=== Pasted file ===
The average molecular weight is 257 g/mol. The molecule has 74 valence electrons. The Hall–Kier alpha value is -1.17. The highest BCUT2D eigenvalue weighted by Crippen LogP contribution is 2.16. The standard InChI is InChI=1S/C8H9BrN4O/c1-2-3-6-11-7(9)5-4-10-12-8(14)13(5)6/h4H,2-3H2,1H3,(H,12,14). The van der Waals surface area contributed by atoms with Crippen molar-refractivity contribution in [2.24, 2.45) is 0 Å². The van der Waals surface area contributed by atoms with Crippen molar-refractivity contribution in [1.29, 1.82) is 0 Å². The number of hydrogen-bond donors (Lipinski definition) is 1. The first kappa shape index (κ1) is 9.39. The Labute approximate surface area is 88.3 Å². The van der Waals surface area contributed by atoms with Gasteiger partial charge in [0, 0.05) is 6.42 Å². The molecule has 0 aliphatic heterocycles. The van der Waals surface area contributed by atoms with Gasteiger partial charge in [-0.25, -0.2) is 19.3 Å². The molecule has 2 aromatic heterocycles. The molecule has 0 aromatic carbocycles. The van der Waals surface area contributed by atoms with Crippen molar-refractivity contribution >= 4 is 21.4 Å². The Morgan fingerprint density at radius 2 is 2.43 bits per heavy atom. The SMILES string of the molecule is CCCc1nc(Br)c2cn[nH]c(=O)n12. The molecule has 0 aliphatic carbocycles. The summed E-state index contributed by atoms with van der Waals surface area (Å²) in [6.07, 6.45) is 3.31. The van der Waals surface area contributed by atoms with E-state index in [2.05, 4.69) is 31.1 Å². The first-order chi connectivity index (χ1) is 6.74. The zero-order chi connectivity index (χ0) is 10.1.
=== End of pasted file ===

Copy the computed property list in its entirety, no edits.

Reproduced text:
The average molecular weight is 257 g/mol. The molecule has 74 valence electrons. The Hall–Kier alpha value is -1.17. The highest BCUT2D eigenvalue weighted by Crippen LogP contribution is 2.16. The standard InChI is InChI=1S/C8H9BrN4O/c1-2-3-6-11-7(9)5-4-10-12-8(14)13(5)6/h4H,2-3H2,1H3,(H,12,14). The van der Waals surface area contributed by atoms with Crippen molar-refractivity contribution in [2.24, 2.45) is 0 Å². The van der Waals surface area contributed by atoms with Crippen molar-refractivity contribution in [1.29, 1.82) is 0 Å². The number of hydrogen-bond donors (Lipinski definition) is 1. The first kappa shape index (κ1) is 9.39. The Labute approximate surface area is 88.3 Å². The van der Waals surface area contributed by atoms with Gasteiger partial charge in [0, 0.05) is 6.42 Å². The molecule has 0 aliphatic heterocycles. The van der Waals surface area contributed by atoms with Gasteiger partial charge in [-0.25, -0.2) is 19.3 Å². The molecule has 2 aromatic heterocycles. The molecule has 0 aromatic carbocycles. The van der Waals surface area contributed by atoms with Crippen molar-refractivity contribution >= 4 is 21.4 Å². The Morgan fingerprint density at radius 2 is 2.43 bits per heavy atom. The SMILES string of the molecule is CCCc1nc(Br)c2cn[nH]c(=O)n12. The molecule has 0 aliphatic carbocycles. The summed E-state index contributed by atoms with van der Waals surface area (Å²) in [6.07, 6.45) is 3.31. The van der Waals surface area contributed by atoms with E-state index in [2.05, 4.69) is 31.1 Å². The first-order chi connectivity index (χ1) is 6.74. The zero-order chi connectivity index (χ0) is 10.1.